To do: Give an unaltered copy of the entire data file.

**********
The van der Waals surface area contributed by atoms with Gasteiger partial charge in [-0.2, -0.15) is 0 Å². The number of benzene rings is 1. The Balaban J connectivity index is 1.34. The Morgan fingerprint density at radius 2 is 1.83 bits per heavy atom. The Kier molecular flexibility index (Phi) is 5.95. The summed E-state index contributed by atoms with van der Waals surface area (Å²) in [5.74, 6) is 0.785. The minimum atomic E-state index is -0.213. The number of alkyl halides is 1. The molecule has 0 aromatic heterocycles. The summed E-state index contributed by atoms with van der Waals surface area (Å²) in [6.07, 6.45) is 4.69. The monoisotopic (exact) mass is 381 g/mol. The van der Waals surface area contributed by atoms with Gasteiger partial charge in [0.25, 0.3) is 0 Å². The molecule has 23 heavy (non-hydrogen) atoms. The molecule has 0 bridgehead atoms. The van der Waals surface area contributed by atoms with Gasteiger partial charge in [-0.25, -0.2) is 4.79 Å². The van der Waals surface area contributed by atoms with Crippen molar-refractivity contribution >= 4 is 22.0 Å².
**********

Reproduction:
The van der Waals surface area contributed by atoms with Gasteiger partial charge in [-0.2, -0.15) is 0 Å². The number of benzene rings is 1. The Balaban J connectivity index is 1.34. The Morgan fingerprint density at radius 2 is 1.83 bits per heavy atom. The Kier molecular flexibility index (Phi) is 5.95. The summed E-state index contributed by atoms with van der Waals surface area (Å²) in [5.74, 6) is 0.785. The minimum atomic E-state index is -0.213. The number of alkyl halides is 1. The molecule has 0 aromatic heterocycles. The summed E-state index contributed by atoms with van der Waals surface area (Å²) in [6.07, 6.45) is 4.69. The monoisotopic (exact) mass is 381 g/mol. The van der Waals surface area contributed by atoms with Gasteiger partial charge in [0.25, 0.3) is 0 Å². The molecule has 23 heavy (non-hydrogen) atoms. The molecule has 0 bridgehead atoms. The van der Waals surface area contributed by atoms with Gasteiger partial charge in [-0.25, -0.2) is 4.79 Å². The van der Waals surface area contributed by atoms with Crippen molar-refractivity contribution >= 4 is 22.0 Å².